6. The method according to claim 5 wherein said step of providing said coated transparent substrate having a toner image formed thereon is coated with a water soluble binder selected from the group consisting of (1) melamine-formaldehyde resin, (2) urea-formaldehyde resin, (3) alkylated urea-formaldehyde resins, (4) vinyl methyl ether-maleic anhydride copolymer, (5) ethylene-maleic anhydride copolymers, (6) butadiene-maleic acid copolymers, (4) octadecene-1-maleic anhydride copolymer (7) polyvinylmethylether (8) vinylmethylether-maleic acid copolymer, (9) methyl vinyl ether-maleic acid ester; as well as mixtures thereof.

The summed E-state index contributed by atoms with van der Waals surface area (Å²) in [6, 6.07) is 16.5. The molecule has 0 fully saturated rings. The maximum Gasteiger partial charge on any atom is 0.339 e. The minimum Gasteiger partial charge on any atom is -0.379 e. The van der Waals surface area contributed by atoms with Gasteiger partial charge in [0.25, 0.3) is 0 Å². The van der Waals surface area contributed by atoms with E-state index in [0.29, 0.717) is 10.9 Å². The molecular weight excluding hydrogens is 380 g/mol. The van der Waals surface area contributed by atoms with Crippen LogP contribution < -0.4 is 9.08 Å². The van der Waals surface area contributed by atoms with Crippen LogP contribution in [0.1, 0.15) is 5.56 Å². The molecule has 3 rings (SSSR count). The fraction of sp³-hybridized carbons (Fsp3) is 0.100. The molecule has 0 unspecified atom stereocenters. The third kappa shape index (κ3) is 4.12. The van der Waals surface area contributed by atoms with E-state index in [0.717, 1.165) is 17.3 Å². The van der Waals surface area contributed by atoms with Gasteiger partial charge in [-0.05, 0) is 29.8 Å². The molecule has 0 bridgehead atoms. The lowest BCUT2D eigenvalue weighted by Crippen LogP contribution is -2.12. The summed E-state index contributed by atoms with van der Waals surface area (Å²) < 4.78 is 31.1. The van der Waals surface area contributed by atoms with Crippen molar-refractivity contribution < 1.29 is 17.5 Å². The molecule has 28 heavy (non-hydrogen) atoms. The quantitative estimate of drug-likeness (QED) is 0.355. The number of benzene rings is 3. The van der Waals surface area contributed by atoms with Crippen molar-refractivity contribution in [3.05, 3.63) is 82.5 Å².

7. The method according to claim 6 wherein said step of providing said coated transparent substrate having a toner image formed thereon is coated with a solvent soluble binder selected from the group consisting of: (1) ethylcellulose, (2) poly(2-hydroxyethylmethacryate), (3) poly(2-hydroxyethylacrylate), (4) poly(hydroxypropylacrylate), (5) hydroxyethyl cellulose acrylate, (6) hydroxyethyl cellulose methacrylate, (8) poly(methyl acrylate), (9) poly(ethyl acrylate), (10) poly(n-propyl acrylate), (11) poly(isopropyl acrylate), (12) poly(n-butyl acrylate), (13) poly(tert-butyl acrylate), (14) poly(2-methoxy ethyl acrylate), (15) poly(benzyl acrylate), (16) poly(n-hexyl acrylate), (17) poly(2-ethylhexyl acrylate), (18) poly(octyl acrylate), (19) poly(isooctylacrylate), (20) poly(decylacrylate), (21) poly(isodocyl acrylate), (22) poly(lauryl acrylate), (23), poly(cyclohexyl acrylate), (24) poly(octadecyl acrylate), (25) poly(n-propyl methacrylate), (26) poly(n-butyl methacrylate), (27) poly(n-butyl methacrylate-co-isobutylmethacrylate), (28) poly(tert-butylaminoethyl methacrylate), (29) poly(n-hexyl methacrylate), (30) poly(2-ethylhexyl methacrylate), (31) poly(n-decyl methacrylate), (32) poly(isodecyl methacrylate), (33) poly(lauryl methacrylate), (34) poly(octadecyl methacrylate).